BOEING'S NEW PRESIDENT KNOWS HOW TO LISTEN
With a master's degree in aeronautical engineering from Princeton and 27 years at the world's top aircraft maker, Phil Condit has reason to think he knows more about manufacturing than the next guy. But when he visited a Toyota Motor Corp. engine factory in Japan in 1991, Condit had a sudden insight. At the point in the assembly process where workers needed to turn an engine there was a post. When the engine hit an arm on that post, the arm, set on a turntable, pushed the engine around. A simple device, yet Condit marveled. "We would probably have used a set of hydraulic actuators that turn a rotary table when triggered by a fiber-optic sensor," says Boeing Co.'s new president. "They just used a little post."
That's the thing about Philip M. Condit: He's always looking for new solutions. And in these troubled times for Boeing, his eyes and ears are sorely needed. CEO Frank A. Shrontz, a lawyer by training, picked Condit, 51, last August to be his president and likely successor. Condit oversees all Boeing's operations in commercial aircraft, defense, and computer services. But those who work with him say his influence goes far beyond the day-to-day workings of Boeing. Perhaps his greatest impact so far has been in customer relations. A large, friendly man with big brown eyes, he is leading the charge to turn Boeing from a technology-oriented company to a customer-oriented one. Says United Airlines Inc. President John C. Pope: "Condit's been preaching a new gospel."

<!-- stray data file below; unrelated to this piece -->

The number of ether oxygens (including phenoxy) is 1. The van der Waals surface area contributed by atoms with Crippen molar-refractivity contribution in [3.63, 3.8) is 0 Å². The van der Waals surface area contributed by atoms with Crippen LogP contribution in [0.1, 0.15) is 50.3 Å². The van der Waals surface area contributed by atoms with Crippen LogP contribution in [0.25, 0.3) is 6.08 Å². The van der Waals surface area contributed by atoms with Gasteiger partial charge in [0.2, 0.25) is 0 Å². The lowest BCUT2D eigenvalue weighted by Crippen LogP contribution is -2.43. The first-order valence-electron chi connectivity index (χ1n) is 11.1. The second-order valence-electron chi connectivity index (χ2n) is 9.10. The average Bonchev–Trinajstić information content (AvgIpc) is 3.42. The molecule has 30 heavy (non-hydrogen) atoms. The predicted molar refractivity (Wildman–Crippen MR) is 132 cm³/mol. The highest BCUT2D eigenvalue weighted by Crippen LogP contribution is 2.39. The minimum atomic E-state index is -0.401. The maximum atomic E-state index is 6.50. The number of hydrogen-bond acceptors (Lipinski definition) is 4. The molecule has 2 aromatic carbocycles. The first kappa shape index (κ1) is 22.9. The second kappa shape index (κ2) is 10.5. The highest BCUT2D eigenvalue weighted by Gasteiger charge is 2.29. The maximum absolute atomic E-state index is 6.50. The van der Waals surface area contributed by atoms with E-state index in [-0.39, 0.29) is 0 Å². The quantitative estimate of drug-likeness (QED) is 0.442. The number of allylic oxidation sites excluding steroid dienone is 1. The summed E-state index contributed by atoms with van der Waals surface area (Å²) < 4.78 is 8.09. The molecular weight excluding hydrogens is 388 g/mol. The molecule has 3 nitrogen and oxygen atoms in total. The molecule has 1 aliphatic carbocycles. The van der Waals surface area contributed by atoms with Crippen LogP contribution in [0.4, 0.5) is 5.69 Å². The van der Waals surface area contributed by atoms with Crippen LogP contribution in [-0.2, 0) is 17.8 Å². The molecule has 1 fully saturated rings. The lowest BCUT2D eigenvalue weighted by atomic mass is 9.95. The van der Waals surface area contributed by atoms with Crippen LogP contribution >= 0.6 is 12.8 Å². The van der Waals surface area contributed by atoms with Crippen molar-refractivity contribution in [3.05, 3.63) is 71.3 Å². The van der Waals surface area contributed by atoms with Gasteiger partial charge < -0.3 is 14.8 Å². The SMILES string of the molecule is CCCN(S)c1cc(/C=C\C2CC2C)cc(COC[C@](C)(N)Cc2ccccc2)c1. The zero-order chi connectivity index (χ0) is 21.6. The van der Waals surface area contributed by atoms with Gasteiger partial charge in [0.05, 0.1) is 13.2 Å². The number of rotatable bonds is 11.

It's not something he reserves for customers, either. Condit has spent his entire career at Boeing, but he brings a fresh, informal style to the once stuffy corporate headquarters. In his former job as head of the 777 program, he had teal green T-shirts designed to help build team spirit and encouraged everyone to wear them on Fridays. Lawrence W. Clarkson, corporate vice-president for planning and international development, says he and Condit sometimes retreat to Clarkson's boat with a bottle of wine to work out thorny problems. Condit has been known to serenade colleagues with his renditions of songs from Phantom of the Opera.
But as Condit tries to steer Boeing through the massive changes facing the industry, he is going to be in for a lot of listening himself. "I try to spend time really understanding where the customer is trying to go, what he's trying to accomplish--how does what we're doing fit into that?" With current airline woes, he's getting an earful.Dori Jones Yang in Seattle